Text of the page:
The new ferry that’s expected to operate next summer between Portland and Yarmouth, Nova Scotia, was rejected two years ago by a French shipping company over safety concerns.

But those concerns aren’t an issue here because the Nova Scotia service won’t involve as much heavy cargo, officials said.

The ferry will be called the Nova Star. But its original name was the Norman Leader.

In 2007, the French company LD Lines contracted with Singapore Technologies Marine to build a ferry for its passenger and cargo service between Portsmouth, England, and Le Havre, France.

The ship underwent sea trials in 2010 and was scheduled to go into service that year. But in March 2011, the ship builder stated in a news release that it had received notice from the French company that it was terminating its $179 million contract for the ship. LD Lines cited a delay in construction and the vessel’s “deficiency in deadweight capacity.”

Deadweight is the load – including cargo, fuel, stores, crew and passengers – that a ship can carry without riding dangerously low in the water.

Officials in Nova Scotia, which is subsidizing the Portland-Yarmouth service, and the vessel’s operator say those concerns won’t apply here because the vessel won’t be carrying much cargo.

Officials in the Nova Scotia government were well aware of the safety issues before it began negotiations with Quest Navigation, Inc., the Maine company that will operate the service, and those issues were addressed, said Gary Andrea, a spokesman for the Nova Scotia Department of Economic and Rural Development.

Mark Amundsen, president and chief operating officer of Quest Navigation, also said the vessel can safely meet the company’s specific operating needs. The company has reviewed all aspects of the vessel and “concluded that, technically and commercially, the vessel meets all of our requirements for operating the Nova Star Cruises ferry service,” he said in written statement.

The service across the Gulf of Maine will be much different than the one planned for the English Channel, said Keith Condon, a Yarmouth businessman who was part of the process of selecting a ferry operator.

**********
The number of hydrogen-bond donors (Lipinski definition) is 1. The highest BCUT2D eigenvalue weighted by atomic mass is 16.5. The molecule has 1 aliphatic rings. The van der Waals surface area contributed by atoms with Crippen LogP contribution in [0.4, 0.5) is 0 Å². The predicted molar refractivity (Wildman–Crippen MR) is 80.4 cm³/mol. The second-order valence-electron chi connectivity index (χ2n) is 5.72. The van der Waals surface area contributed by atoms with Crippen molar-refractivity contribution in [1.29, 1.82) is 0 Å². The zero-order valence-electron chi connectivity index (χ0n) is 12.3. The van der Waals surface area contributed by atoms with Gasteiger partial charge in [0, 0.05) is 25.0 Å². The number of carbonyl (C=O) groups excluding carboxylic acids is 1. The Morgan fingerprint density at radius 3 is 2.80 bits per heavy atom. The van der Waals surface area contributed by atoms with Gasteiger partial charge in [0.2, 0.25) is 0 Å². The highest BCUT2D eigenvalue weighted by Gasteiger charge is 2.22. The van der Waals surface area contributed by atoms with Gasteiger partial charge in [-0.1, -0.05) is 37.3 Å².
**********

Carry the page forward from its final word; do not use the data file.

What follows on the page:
About 85 percent of the vehicles crossing the English Channel would have been trucks, he said. The service in the Gulf of Maine, tentatively scheduled to begin May 1, will cater to tourists. Condon said he expects that only 10 percent of the vehicles on the ferry will be trucks.

“Those (deadweight) issues don’t affect us,” he said.

At 528 feet, the Nova Star is 43 feet longer than the Scotia Prince, the once-familiar ferry that operated between Portland and Yarmouth from 1982 to 2004.

The Nova Star has 163 cabins and capacity for 1,215 passengers. It can carry 336 cars and 38 commercial vehicles.

The Nova Scotia government has awarded Quest Navigation a contract that will give it $21 million to subsidize ferry service.

Quest Navigation is currently working on the final details of the contract with the provincial government and with Singapore Technologies Marine, which owns the vessel.

No ferry has operated between Portland and Yarmouth since 2009, when The Cat’s high-speed service ended after Nova Scotia stopped subsidizing it.

The sailing schedule is expected to mirror the schedule of the Scotia Prince, running from May 1 to Oct. 31, leaving Yarmouth daily at 9 a.m. and arriving in Portland at 5 p.m. The return trip would leave Portland at 8 p.m. and arrive in Yarmouth at 7 a.m.

No information about fares has been released.

Tom Bell can be contacted at 791-6369 or at:

tbell@pressherald.com

@TomBellPortland